So I heard this word used the other day… "oughta". I got to thinking, hmm.. does anyone even notice how just plain "odd" that word is and sounds?
"You oughta go help him move that." Not to mention, how strange it looks in print, but it is a well used, often used, almost always used "odd" word.
I researched it just a tad and here are the various meanings and uses for the word: "oughta"
ought – slang form "oughta" which is "ought to"
1. Used to indicate obligation or duty: You ought to work harder than that.
2. Used to indicate advisability or prudence: You ought to wear a raincoat.
3. Used to indicate desirability: You ought to have been there; it was great fun.
4. Used to indicate probability or likelihood: She ought to finish by next week.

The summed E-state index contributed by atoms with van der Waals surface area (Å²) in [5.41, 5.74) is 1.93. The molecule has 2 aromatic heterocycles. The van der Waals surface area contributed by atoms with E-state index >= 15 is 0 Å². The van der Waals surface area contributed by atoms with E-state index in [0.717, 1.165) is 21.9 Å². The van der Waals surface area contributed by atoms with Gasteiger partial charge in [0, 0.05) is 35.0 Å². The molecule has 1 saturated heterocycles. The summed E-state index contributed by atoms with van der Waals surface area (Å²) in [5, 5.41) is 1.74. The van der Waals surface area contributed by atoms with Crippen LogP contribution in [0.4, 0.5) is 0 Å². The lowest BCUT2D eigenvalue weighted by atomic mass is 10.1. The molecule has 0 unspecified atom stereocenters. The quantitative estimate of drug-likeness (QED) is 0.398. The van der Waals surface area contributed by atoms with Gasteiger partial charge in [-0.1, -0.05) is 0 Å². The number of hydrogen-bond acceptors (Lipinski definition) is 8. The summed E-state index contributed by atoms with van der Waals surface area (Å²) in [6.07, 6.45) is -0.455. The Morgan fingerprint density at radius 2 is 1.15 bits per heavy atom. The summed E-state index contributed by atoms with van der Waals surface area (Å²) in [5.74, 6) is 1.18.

Usage Note: Unlike other auxiliary verbs, ought usually takes to with its accompanying verb: We ought to go. Sometimes the accompanying verb is dropped if the meaning is clear: "Should we begin soon? Yes, we ought to." In questions and negative sentences, especially those with contractions, to is also sometimes omitted: "Oughtn't we be going soon?" This omission of to, however, is not common in written English. Like must and auxiliary need, ought to does not change to show past tense: "He said we ought to get moving along." · Usages such as "He hadn't ought to come" and "She shouldn't ought to say that", are common in many varieties of American English. They should be avoided in written English, however, in favor of the more standard variant ought not to.
Hope you weren't bored, well, you "oughta" be enlightened. – * – Azzy